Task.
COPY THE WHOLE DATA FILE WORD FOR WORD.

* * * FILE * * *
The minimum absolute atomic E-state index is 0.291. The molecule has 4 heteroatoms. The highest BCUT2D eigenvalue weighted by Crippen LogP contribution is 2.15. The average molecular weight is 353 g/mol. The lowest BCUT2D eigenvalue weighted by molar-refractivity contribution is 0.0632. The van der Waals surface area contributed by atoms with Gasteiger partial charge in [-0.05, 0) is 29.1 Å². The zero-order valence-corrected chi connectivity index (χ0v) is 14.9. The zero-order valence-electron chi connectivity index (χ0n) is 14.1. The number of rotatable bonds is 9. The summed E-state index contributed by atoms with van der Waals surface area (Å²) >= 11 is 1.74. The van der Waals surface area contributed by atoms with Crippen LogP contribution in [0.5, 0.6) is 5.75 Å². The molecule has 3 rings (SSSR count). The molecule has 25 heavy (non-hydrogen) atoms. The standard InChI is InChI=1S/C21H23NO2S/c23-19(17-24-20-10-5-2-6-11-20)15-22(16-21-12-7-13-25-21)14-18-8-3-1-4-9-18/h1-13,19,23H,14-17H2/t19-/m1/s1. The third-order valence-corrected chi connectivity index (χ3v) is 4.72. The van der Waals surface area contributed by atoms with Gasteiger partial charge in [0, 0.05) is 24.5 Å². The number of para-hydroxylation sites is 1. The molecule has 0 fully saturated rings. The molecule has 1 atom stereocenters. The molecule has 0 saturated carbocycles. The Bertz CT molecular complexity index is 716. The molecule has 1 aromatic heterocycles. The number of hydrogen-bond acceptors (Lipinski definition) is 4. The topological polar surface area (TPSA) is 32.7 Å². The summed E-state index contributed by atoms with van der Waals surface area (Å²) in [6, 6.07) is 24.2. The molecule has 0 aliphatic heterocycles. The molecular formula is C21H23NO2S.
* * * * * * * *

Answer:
The minimum absolute atomic E-state index is 0.291. The molecule has 4 heteroatoms. The highest BCUT2D eigenvalue weighted by Crippen LogP contribution is 2.15. The average molecular weight is 353 g/mol. The lowest BCUT2D eigenvalue weighted by molar-refractivity contribution is 0.0632. The van der Waals surface area contributed by atoms with Gasteiger partial charge in [-0.05, 0) is 29.1 Å². The zero-order valence-corrected chi connectivity index (χ0v) is 14.9. The zero-order valence-electron chi connectivity index (χ0n) is 14.1. The number of rotatable bonds is 9. The summed E-state index contributed by atoms with van der Waals surface area (Å²) >= 11 is 1.74. The van der Waals surface area contributed by atoms with Crippen LogP contribution in [0.5, 0.6) is 5.75 Å². The molecule has 3 rings (SSSR count). The molecule has 25 heavy (non-hydrogen) atoms. The standard InChI is InChI=1S/C21H23NO2S/c23-19(17-24-20-10-5-2-6-11-20)15-22(16-21-12-7-13-25-21)14-18-8-3-1-4-9-18/h1-13,19,23H,14-17H2/t19-/m1/s1. The third-order valence-corrected chi connectivity index (χ3v) is 4.72. The van der Waals surface area contributed by atoms with Gasteiger partial charge in [0, 0.05) is 24.5 Å². The number of para-hydroxylation sites is 1. The molecule has 0 fully saturated rings. The molecule has 1 atom stereocenters. The molecule has 0 saturated carbocycles. The Bertz CT molecular complexity index is 716. The molecule has 1 aromatic heterocycles. The number of hydrogen-bond acceptors (Lipinski definition) is 4. The topological polar surface area (TPSA) is 32.7 Å². The summed E-state index contributed by atoms with van der Waals surface area (Å²) in [6, 6.07) is 24.2. The molecule has 0 aliphatic heterocycles. The molecular formula is C21H23NO2S.